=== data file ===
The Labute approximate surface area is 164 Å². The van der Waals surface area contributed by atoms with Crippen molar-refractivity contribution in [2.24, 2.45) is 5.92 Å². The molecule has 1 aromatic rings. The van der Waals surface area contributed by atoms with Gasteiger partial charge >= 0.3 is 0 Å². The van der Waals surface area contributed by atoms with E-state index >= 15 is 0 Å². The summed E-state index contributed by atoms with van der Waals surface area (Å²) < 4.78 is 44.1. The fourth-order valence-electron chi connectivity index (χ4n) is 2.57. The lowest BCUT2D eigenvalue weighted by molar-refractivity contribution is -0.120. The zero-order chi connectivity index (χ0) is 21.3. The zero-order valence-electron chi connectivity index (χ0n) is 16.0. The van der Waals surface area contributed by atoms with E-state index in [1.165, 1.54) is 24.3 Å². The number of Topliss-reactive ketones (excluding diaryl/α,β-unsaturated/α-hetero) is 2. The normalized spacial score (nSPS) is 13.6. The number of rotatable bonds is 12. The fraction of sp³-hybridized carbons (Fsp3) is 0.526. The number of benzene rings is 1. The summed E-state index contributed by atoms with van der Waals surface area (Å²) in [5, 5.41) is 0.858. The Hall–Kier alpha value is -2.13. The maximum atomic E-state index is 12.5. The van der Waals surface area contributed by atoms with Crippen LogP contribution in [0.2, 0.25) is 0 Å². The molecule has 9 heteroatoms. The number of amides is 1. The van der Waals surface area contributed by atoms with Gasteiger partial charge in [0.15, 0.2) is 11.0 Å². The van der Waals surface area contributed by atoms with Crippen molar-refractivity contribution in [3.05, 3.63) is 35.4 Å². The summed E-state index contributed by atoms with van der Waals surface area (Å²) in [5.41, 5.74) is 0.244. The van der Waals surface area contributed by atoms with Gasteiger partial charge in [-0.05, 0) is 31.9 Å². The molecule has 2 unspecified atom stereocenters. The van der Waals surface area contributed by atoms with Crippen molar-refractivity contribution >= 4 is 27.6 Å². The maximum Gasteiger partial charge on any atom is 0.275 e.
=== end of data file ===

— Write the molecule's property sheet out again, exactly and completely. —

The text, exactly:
The Labute approximate surface area is 164 Å². The van der Waals surface area contributed by atoms with Crippen molar-refractivity contribution in [2.24, 2.45) is 5.92 Å². The molecule has 1 aromatic rings. The van der Waals surface area contributed by atoms with Gasteiger partial charge >= 0.3 is 0 Å². The van der Waals surface area contributed by atoms with E-state index >= 15 is 0 Å². The summed E-state index contributed by atoms with van der Waals surface area (Å²) < 4.78 is 44.1. The fourth-order valence-electron chi connectivity index (χ4n) is 2.57. The lowest BCUT2D eigenvalue weighted by molar-refractivity contribution is -0.120. The zero-order chi connectivity index (χ0) is 21.3. The zero-order valence-electron chi connectivity index (χ0n) is 16.0. The van der Waals surface area contributed by atoms with E-state index in [1.165, 1.54) is 24.3 Å². The number of Topliss-reactive ketones (excluding diaryl/α,β-unsaturated/α-hetero) is 2. The normalized spacial score (nSPS) is 13.6. The number of rotatable bonds is 12. The fraction of sp³-hybridized carbons (Fsp3) is 0.526. The number of benzene rings is 1. The summed E-state index contributed by atoms with van der Waals surface area (Å²) in [5, 5.41) is 0.858. The Hall–Kier alpha value is -2.13. The maximum atomic E-state index is 12.5. The van der Waals surface area contributed by atoms with Crippen LogP contribution in [0.2, 0.25) is 0 Å². The molecule has 9 heteroatoms. The number of amides is 1. The van der Waals surface area contributed by atoms with Gasteiger partial charge in [0.15, 0.2) is 11.0 Å². The van der Waals surface area contributed by atoms with Crippen molar-refractivity contribution in [3.05, 3.63) is 35.4 Å². The summed E-state index contributed by atoms with van der Waals surface area (Å²) in [5.41, 5.74) is 0.244. The van der Waals surface area contributed by atoms with Gasteiger partial charge in [-0.05, 0) is 31.9 Å². The molecule has 2 unspecified atom stereocenters. The van der Waals surface area contributed by atoms with Crippen molar-refractivity contribution >= 4 is 27.6 Å². The maximum Gasteiger partial charge on any atom is 0.275 e.